Domini Social Investments Challenges Nordstrom on Sweatshops
Nearly one in every 10 shares voting favored a shareholder resolution filed by Domini Social Investments at Nordstrom, Inc., asking the company report on its efforts to deter sweatshop-like conditions at hundreds of its contract suppliers around the world.
"We know from recent history that companies such as Nike and Reebok who failed to respond promptly to allegations of labor abuses at contract supplier factories have paid a heavy price in negative publicity and falling stock prices," Conrad MacKerron, shareholder representative for Domini Social Investments, told Nordstrom management and its assembled stockholders at the company’s annual meeting in Seattle on May 16.
Our message apparently got through to a surprising number of shareholders. The resolution received the support of 8.8 million Nordstrom shares or 9.9% of all shares voted. When 4.5% of shares that abstained are included, nearly 15% did not agree with management’s position opposing our resolution. The result was impressive given that 34.8% of the company’s common stock is held by officers or board members of the company, most of whom are presumed to have opposed the resolution.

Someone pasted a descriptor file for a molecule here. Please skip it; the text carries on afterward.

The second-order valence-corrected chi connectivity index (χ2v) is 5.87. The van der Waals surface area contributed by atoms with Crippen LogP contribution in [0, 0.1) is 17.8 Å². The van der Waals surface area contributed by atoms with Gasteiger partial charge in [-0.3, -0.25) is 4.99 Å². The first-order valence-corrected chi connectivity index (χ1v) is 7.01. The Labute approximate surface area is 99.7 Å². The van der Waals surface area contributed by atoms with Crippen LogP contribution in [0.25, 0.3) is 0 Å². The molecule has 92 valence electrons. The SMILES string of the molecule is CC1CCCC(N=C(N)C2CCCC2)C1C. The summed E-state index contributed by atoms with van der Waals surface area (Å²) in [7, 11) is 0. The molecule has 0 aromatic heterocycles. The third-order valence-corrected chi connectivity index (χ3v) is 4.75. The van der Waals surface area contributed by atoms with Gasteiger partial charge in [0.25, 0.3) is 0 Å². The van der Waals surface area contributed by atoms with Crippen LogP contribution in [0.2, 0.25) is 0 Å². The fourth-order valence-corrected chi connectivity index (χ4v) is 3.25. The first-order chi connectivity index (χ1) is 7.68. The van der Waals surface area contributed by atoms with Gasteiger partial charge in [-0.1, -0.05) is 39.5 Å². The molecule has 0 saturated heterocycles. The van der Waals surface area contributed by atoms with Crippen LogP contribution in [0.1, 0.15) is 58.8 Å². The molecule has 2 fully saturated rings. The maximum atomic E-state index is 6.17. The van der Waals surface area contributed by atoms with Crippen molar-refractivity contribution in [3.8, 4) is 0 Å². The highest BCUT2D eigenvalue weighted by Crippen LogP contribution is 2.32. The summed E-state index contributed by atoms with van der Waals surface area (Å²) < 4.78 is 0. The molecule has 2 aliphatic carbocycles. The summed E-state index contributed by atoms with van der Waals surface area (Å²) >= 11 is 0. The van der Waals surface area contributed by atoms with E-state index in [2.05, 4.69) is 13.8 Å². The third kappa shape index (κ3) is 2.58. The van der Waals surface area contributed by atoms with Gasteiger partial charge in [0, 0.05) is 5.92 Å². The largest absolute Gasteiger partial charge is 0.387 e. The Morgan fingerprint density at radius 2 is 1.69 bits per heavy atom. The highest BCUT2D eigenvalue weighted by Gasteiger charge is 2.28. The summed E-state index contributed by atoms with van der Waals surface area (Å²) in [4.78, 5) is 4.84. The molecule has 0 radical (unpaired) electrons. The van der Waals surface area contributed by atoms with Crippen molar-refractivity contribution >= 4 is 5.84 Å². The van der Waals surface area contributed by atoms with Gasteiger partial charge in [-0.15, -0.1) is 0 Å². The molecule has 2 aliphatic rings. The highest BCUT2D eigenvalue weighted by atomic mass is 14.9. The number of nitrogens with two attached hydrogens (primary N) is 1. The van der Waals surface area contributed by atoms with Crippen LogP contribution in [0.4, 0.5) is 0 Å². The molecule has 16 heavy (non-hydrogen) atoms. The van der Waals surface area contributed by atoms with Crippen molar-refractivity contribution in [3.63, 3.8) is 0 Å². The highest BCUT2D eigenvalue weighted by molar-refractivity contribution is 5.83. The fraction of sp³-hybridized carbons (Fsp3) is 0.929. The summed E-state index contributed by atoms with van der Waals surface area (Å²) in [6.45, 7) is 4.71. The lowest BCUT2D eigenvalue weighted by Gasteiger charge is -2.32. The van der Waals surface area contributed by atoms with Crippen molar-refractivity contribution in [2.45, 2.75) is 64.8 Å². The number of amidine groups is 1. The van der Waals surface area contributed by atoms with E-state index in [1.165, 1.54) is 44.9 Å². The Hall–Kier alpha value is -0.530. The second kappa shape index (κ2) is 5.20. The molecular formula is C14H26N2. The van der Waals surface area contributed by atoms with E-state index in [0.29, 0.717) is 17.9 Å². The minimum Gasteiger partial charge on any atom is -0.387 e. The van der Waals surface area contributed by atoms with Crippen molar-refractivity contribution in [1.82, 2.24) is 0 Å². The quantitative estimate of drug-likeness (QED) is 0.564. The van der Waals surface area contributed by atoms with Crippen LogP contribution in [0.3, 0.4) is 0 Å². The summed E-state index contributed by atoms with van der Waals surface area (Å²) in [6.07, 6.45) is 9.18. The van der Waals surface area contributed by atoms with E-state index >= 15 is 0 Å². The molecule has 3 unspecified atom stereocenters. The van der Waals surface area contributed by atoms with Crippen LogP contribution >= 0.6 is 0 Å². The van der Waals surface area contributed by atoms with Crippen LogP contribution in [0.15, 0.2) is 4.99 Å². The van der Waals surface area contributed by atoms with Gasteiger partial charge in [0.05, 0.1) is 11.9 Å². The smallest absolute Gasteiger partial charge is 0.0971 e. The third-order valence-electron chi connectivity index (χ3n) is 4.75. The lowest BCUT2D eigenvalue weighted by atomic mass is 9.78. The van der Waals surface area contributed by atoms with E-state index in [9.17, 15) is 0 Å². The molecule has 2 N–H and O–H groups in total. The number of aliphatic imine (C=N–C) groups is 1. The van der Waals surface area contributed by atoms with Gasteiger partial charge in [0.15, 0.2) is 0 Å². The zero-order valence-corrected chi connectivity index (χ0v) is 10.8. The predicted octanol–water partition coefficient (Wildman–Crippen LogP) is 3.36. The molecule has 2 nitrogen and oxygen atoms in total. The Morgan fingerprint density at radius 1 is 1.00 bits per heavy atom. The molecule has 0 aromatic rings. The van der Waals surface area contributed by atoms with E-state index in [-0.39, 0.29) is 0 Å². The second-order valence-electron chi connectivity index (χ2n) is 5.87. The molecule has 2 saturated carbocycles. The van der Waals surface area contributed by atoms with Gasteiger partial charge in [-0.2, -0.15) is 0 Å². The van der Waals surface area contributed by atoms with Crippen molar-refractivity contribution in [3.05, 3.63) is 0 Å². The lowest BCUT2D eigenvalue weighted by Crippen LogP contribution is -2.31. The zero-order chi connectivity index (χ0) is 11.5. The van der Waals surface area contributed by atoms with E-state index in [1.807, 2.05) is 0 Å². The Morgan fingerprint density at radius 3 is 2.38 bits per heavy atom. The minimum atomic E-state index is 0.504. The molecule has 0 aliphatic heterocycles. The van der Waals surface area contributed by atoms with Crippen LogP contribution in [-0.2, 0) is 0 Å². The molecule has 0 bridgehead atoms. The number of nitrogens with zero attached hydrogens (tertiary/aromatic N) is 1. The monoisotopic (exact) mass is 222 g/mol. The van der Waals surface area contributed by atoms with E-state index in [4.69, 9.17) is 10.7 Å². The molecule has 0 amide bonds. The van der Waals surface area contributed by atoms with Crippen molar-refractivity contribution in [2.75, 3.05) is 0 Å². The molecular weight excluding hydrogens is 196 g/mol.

The company settled a lawsuit last year alleging illegal labor practices by its suppliers in the U.S. territory of Saipan, which is exempt from American labor, immigration and customs laws. We believe the company could be doing a better job ensuring that its codes of conduct are enforced at supplier plants.
The company maintains it has made available information regarding vendor standards compliance mechanisms. In dialogue with Domini during the past six months, the company was willing to discuss the basic components of its audit enforcement program but not how well it is performing.
We believe that shareholders have a right to an annual report providing information about the numbers of facilities audited, the audit pass/fail rate, reasons for failure, and a discussion of progress made and problems that remain at facilities with the worst code violations. Reebok, Mattel, Liz Claiborne and a few other companies have issued detailed reports on their efforts to monitor their contract supply facilities.
The impressive first year showing of this resolution should increase pressure on company management to be more forthcoming about the success of its auditing program for vendors. We will continue our discussions with management on this important issue. Domini is also involved in similar discussions about vendor standards enforcement with McDonald’s, Gap, Walt Disney and Wal-Mart.